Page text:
Bill Garrett, Debbie Justeson, Edwin Hiel, Mary Kay Rosinski, Greg Barr
Opened in 1961 More than 18,000 students Known for: nursing, culinary arts, administration of justice
Cuyamaca College Early 1980s
Opened in 1978 More than 9,000 students Known for: Ornamental horticulture, auto tech, green energy job training programs
Economic impact of GCCCD • Every $1 invested by a student = $6 increase in lifetime income • $87.2 million expansion of California’s tax base annually • $99.4 million into East County economy each year • Third largest employer in East County • Total: $477.5 million!
Proposition R • $207 million bond measure approved in 2002 • $68 million in matching state funds • 13 projects – more than we promised • Spotless audits
Prop R – Grossmont College Griffin Center Health & Sciences Complex
Prop R – Cuyamaca College Business and Technology Building Communication Arts Building
Planning for the future • Educational Master Plan • Facilities Master Plan • Technology Master Plan
Educational Master Plan trends • More tech-savvy students, more online classes • College education, technical skills – gateways to the middle class • Science, technology, engineering and math skills in high demand • New buildings must focus on flexible uses and environmental sustainability
Proposition V • November 6 ballot – East County • $398 million bond • $16.94 per $100,000 assessed valuation
Proposition V Ballot Language EAST COUNTY, GROSSMONT COLLEGE AND CUYAMACA COLLEGE STUDENTS, ACTIVE MILITARY AND VETERANS AFFORDABLE EDUCATION AND JOB TRAINING MEASURE. To prepare local students/veterans for college/career success, shall Grossmont-Cuyamaca Community College District upgrade career training facilities for science, medical, public safety, in-demand fields, create a Veterans Support Center on each campus, modernize technology in classrooms, libraries, science labs, improved disabled persons access, upgrade, construct, acquire classrooms, facilities, sites/equipment, by issuing $398,000,000 in bonds, at legal rates, with independent citizen oversight, no money for pensions/administrators, and all money staying local, benefiting East County community colleges?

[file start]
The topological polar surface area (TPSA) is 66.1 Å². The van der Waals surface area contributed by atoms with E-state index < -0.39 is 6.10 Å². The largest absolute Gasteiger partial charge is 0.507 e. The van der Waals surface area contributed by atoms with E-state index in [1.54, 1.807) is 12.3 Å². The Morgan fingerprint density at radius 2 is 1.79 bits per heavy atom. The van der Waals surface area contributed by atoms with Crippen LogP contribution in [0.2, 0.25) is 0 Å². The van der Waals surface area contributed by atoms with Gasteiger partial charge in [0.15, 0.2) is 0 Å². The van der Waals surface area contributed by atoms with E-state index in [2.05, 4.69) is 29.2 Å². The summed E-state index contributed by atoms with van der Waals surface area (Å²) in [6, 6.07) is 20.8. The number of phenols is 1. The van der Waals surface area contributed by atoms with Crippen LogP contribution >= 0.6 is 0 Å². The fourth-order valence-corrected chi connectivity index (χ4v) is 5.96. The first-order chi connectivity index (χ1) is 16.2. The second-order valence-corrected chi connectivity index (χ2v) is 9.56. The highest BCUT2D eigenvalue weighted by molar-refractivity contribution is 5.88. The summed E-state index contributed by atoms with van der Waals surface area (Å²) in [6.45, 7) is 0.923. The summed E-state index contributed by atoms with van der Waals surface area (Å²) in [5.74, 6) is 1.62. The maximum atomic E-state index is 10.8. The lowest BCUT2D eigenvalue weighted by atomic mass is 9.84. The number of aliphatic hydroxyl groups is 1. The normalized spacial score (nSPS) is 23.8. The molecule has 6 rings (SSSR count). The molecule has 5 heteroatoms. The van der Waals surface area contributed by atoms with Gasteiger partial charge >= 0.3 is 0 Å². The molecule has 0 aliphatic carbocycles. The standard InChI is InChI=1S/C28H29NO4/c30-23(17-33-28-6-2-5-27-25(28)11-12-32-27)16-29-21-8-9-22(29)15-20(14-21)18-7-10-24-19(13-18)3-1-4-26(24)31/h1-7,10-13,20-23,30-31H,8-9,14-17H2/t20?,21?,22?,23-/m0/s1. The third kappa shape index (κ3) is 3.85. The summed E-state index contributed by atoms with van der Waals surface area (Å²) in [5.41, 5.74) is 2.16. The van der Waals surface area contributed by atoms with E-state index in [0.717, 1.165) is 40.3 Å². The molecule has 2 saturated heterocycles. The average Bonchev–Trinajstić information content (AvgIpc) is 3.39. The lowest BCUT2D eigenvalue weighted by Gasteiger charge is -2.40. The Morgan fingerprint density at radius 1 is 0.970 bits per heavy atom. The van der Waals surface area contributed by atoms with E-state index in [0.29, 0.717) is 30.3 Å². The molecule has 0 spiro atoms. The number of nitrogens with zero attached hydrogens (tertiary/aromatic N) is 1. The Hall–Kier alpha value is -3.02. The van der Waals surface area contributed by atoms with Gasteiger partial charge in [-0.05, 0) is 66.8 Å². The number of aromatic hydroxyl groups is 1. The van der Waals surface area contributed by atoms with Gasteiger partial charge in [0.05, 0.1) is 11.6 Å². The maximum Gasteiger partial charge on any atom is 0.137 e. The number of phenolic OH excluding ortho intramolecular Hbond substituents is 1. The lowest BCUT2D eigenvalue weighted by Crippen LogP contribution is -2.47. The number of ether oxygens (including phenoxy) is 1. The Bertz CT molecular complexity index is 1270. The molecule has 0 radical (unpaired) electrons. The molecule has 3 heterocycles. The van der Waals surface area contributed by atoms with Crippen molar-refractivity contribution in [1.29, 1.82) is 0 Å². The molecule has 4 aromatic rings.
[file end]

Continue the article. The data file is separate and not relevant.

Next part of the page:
Key projects • Create a Veterans Support Center on both campuses • Modernize college technology • Renovate/expand educational and career training facilities • Create an East County Workforce Solutions Training Center • Rehabilitate deteriorated roofs, electrical, plumbing and ventilation • Increase energy efficiency and reinvest savings into instruction • Improve safety/security and access for disabled students
Facility needs Inadequate equipment Aging classrooms Outdated technology Expanded facilities
Taxpayer protections • A Citizens Oversight Committee with annual audits • No money for operations, salaries or pensions • Governing Board policy against use of long-term capital appreciation bonds.
Supporters of Prop V • San Diego County Taxpayers Association • Associated General Contractors • Educators • Elected Officials • Business • Health professionals • Veterans and military • Public safety
If Prop. 30 fails… • Grossmont-Cuyamaca’s cut: • $5.6 million • 1,227 students • 310 class sections • (already cut 1,600)
If Prop. 30 passes… • Essentially status quo • Additional $705,000 • 310 classes restored + 40 more
More information • www.gcccd.edu – About us – Proposition V • www.yesonv4eastcountycolleges.com